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Medline ® Abstract for Reference 28

of 'Treatment of locoregionally advanced (stage III and IV) head and neck cancer: The oral cavity'

28
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Frequency and therapeutic implications of "skip metastases" in the neck from squamous carcinoma of the oral tongue.
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Byers RM, Weber RS, Andrews T, McGill D, Kare R, Wolf P
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Head Neck. 1997;19(1):14.
 
BACKGROUND: Supraomohyoid neck dissection is an adequate operation for the elective treatment of the neck for patients with oral cavity cancer. Squamous cell carcinoma of the oral tongue, however, metastasize to clinically negative nodes in 20% to 30% of patients. These nodes usually are located in levels I-III.
METHODS: The medical records of 277 previously untreated patients with squamous cell carcinoma of the oral tongue were reviewed between the years 1970 and 1990. All patients had a glossectomy and neck dissection as part of their initial treatment. Patients were evaluated as to the findings in their neck. The following group of patients were included: (1) patients who had level III nodes positive, without disease in levels I and II; (2) patients with disease in level IV; (3) patients with disease in level IIB or IIIB, and; (4) patients who were electively dissected and whose neck did not demonstrate any pathologically involved nodes, but level IV was not included in the dissection and the patient subsequently developed pathologically positive nodes in level IV.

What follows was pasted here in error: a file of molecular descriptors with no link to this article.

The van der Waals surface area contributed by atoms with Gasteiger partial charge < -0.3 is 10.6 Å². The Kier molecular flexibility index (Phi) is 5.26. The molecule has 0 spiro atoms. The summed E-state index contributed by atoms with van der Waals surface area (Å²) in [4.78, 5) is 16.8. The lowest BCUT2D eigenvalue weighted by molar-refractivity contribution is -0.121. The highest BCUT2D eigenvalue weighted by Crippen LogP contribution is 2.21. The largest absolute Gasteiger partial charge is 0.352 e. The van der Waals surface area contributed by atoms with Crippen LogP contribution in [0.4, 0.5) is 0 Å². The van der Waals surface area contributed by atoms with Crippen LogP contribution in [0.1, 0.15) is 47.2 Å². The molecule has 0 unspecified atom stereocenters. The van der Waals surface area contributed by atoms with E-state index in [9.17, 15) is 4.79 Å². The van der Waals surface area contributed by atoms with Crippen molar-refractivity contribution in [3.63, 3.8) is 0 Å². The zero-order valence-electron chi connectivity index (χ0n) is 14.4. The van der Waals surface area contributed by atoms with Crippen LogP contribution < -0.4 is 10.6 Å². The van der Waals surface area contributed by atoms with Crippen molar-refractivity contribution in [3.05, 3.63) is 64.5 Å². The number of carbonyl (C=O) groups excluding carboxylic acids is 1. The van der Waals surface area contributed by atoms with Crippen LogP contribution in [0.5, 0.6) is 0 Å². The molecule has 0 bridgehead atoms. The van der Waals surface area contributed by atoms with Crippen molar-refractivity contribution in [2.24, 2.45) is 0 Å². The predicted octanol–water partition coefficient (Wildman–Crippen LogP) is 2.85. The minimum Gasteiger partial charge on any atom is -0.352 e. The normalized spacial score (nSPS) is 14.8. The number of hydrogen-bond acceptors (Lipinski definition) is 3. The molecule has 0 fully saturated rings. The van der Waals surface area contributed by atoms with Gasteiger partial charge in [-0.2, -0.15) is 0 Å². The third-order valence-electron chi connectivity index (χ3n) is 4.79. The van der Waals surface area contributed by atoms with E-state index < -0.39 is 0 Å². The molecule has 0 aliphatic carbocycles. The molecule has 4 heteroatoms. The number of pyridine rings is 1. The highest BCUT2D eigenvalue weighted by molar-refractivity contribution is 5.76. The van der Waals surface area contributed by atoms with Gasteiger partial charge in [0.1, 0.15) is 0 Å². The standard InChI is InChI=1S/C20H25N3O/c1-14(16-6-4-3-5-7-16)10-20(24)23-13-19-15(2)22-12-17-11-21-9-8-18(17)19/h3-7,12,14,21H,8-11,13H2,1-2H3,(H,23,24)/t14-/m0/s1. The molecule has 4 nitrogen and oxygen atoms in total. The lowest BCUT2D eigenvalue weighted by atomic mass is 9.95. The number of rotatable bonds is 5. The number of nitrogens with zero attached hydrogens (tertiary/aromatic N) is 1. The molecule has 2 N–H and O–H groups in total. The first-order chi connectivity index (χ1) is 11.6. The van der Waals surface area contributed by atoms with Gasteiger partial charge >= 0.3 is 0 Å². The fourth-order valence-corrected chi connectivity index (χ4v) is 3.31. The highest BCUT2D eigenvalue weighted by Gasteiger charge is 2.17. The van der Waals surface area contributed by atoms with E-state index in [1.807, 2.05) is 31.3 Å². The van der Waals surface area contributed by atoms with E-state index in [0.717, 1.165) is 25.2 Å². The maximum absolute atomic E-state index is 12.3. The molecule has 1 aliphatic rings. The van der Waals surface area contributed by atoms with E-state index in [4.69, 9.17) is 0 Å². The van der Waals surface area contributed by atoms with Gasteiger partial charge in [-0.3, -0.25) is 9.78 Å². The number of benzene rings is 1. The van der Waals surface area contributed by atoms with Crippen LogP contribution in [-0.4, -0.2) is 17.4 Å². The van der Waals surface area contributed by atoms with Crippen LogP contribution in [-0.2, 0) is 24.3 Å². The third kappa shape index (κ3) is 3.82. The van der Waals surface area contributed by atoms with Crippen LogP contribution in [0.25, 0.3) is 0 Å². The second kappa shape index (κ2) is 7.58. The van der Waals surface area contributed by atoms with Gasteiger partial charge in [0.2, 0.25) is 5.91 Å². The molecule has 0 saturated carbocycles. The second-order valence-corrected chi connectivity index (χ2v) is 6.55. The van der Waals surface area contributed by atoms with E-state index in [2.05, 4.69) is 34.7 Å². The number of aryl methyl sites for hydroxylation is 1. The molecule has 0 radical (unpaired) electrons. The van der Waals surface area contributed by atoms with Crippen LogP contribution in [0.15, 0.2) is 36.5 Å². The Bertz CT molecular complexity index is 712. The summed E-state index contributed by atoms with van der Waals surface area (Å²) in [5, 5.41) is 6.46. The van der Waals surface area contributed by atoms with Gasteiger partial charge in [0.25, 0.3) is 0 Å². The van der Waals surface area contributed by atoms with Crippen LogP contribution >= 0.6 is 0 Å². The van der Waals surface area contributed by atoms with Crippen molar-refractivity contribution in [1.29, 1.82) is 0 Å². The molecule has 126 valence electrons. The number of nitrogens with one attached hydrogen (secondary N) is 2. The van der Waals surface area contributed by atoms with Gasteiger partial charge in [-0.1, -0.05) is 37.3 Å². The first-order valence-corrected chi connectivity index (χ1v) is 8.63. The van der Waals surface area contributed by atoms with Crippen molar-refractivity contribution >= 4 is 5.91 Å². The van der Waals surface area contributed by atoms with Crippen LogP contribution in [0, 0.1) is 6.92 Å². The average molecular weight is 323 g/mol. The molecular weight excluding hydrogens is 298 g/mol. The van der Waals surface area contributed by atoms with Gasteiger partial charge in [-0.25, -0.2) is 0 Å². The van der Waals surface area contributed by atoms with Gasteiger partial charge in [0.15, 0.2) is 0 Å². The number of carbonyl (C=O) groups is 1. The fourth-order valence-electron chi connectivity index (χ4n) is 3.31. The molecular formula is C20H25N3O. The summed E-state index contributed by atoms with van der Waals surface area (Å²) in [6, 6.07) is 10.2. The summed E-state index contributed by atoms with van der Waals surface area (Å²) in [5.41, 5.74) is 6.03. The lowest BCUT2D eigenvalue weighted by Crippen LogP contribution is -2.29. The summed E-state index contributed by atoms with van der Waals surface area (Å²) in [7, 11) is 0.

RESULTS: Of all patients, 15.8%had either level IV metastasis as the only manifestation of disease in the neck or the level III node was the only node present without disease in level I-II.
CONCLUSION: The usual supraomohyoid neck dissection is inadequate for a complete pathologic evaluation of all the nodes at risk for patients with squamous carcinoma of the oral tongue. This may create a dilemma in determining whether postoperative radiotherapy is necessary. Consequently, all patients with squamous cell carcinoma of the oral tongue should have levels I-IV nodes removed if an elective neck dissection is part of their initial therapy.
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Department of Head and Neck Surgery. University of Texas M.D. Anderson Cancer Center, Houston 77030, USA.
PMID